Top critical review
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on 23 April 2013
Pretty much all of Ellis' work should come with a health warning that it is not meant to be read, except by final year students working on the effects of post-modernism on literature. Basically this is the story of a male model, who goes to the right restaurants, meets the right people, and takes the right drugs. One major slip-up however sees him cruise-linering off to Europe, into the hands of a model / terrorist organisation, who are behind a massive bombing campaign. Can you say Der-e-leeect?
Actually when I first read this, I presumed it was Ellis writing something truly unfilmable, just because all of his other books had ended up on screen; the irony that Zoolander basically took this premise and turned it into something entertaining is... quite wonderful.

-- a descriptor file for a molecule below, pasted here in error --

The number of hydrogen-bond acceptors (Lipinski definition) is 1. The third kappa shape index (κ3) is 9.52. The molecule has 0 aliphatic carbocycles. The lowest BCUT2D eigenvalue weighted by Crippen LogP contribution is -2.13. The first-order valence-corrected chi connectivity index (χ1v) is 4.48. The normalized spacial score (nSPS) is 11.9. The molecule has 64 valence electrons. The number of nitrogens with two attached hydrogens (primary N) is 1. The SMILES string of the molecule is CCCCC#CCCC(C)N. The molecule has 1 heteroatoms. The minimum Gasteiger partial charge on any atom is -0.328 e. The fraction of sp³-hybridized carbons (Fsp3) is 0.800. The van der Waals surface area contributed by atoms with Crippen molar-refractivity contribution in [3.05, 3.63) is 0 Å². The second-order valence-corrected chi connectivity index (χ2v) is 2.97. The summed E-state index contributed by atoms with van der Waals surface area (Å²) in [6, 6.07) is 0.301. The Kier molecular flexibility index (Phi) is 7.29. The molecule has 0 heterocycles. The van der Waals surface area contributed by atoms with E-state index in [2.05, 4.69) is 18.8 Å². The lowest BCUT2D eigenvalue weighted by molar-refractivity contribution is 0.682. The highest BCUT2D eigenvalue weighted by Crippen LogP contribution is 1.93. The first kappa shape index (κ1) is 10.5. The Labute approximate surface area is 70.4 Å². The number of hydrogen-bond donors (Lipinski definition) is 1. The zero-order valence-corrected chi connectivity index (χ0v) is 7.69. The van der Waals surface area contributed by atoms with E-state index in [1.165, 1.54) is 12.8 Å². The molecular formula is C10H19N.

Back to the novel, you can never tell what is true, what is really going on, and what is real. There is no resolution (there never is with Ellis). His characters are cyphers, indicators of general malaise, empty shells, not people in themselves, or people who participate in cause and effect plots. They are designed to inform us that our souls are dead, and that there aren't enough drugs to fill the gap. They are not designed to entertain us, and that is the problem - Ellis' books aren't entertaining, are a slog to read, and don't provide any payback for reading them (unless you consider the bitter after taste to be worth the while). Therefore I simply can't recommend reading them to anyone, unless you are someone who is quite happy to be bored by the books you read, and read for mood, not plot. Because there is no plot because either nothing happened or hundreds of people were blown limb from bloody limb by model agency bombing attacks; and no matter how many times you read this book, you will never know which of these scenarios occurred.